Tuesday, 13 April 2010

The Gangs

On the first day as we were reviewing the photos shot yesterday I noticed that in nearly every frame of  young people in the community that they were making signs with their hands, often different signs. When I asked the class about this on the first day I just got some pretty vague answers, they did not seem to want to elaborate

Yesterday as we were reviewing photos, there was this frame of these rather cute looking very young kids making the hand gestures



When I asked this time the class became quite animated and told us that it was very sad that these children were making the sign associated with one of the 'numbers' gangs and told us a little at least about them at least

They told us how in their township with a simply massive unemployment rate of +/- 70 or 80 percent (there is no hard and fast data, simply the vast majority has no jobs) bored teenagers and young adults turn to crime as one said if you make it to 20 without going to jail it is a miracle

And when they are in prison they simply have to join a 'numbers' gang for their own protection or face violence or rape.

And of course the numbers 'gangs' thrive on the outside too, with many young children looking up to them as being the powerbase within the townships, which is why they make the signs of the gangs

When we started to expand the conversation some of the students spoke of how they have turned their backs on the gangs and are seeking a different path. At a conservative estimate I think about 40 percent of the class have been in a numbers gangs. And that is just the students who spoke of their previous membership.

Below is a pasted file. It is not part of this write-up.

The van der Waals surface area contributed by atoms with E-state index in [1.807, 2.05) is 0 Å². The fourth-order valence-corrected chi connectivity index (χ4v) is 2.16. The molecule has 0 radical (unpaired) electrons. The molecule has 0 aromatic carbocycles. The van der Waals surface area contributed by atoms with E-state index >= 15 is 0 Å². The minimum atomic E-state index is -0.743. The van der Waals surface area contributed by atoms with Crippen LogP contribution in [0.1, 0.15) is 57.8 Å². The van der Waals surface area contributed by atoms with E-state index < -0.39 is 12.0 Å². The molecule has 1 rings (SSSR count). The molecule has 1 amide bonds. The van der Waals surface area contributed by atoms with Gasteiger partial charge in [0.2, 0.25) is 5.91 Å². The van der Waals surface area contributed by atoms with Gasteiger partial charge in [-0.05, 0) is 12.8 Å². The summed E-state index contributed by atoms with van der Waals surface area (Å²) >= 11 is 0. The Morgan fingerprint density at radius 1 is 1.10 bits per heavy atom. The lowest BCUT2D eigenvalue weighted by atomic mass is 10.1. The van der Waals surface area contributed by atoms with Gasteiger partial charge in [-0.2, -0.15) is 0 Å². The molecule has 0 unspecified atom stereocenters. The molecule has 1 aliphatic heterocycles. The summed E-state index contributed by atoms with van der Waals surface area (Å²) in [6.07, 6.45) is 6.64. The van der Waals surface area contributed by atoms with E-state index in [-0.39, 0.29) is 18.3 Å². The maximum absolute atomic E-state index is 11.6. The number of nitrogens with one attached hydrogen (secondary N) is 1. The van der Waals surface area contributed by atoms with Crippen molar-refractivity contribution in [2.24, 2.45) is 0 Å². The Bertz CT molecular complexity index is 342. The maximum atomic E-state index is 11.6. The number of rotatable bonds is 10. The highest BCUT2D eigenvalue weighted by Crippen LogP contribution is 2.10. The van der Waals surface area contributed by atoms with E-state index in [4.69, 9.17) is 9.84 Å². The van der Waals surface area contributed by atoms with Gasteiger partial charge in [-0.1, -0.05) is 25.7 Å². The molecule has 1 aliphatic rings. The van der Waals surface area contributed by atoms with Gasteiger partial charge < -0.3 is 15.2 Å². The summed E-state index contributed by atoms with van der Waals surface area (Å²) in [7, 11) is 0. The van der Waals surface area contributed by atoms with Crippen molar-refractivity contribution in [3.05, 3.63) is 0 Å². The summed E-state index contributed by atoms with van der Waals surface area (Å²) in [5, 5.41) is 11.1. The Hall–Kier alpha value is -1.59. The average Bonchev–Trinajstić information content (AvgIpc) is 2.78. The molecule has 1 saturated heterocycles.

We asked how dangerous it was at night one said 'it is a 1000 times more dangerous at night but it is always dangerous, more dangerous than you realise'

I recounted to the class of how Katherine Holley and I started to feel uneasy, in potential danger, a kind of fear that you cannot quite put your finger on, and how we turned back to the community centre.(On reflection two white people walking alone in the townships dripping in thousands of dollars of DSLRs is not very wise.)

One of the class said yes 'you got that feeling, but 15,000 people in this township get that feeling EVERY day'

Is it any wonder that the 'numbers' gangs thrive

10 comments:

David Getsfrid said...

It's amazing how we can feel terrified walking around downtown at night with a dslr in plain sight, when the stuff these kids have to be terrified of is so much greater. It's super cool what you're doing down there. Even if it only brings about a minor change, any change for good in the world is a change worth working for.

Drew Gardner said...

Hi David

Thanks for your comment

At the end of the day we do get to walk away and return to our comfortable lives, but they have to live in a potentially hostile environment

Hopefully this project will bring about some real change in terms of personal development of the class

Cheers

Drew

Kevin Halliburton said...

I noticed the signs too and figured that was the gist of it. It is the main reason this project is so important Drew. The culture you've described relies on darkness to thrive. A camera in the right hands is a light that exposes truth and inspires change.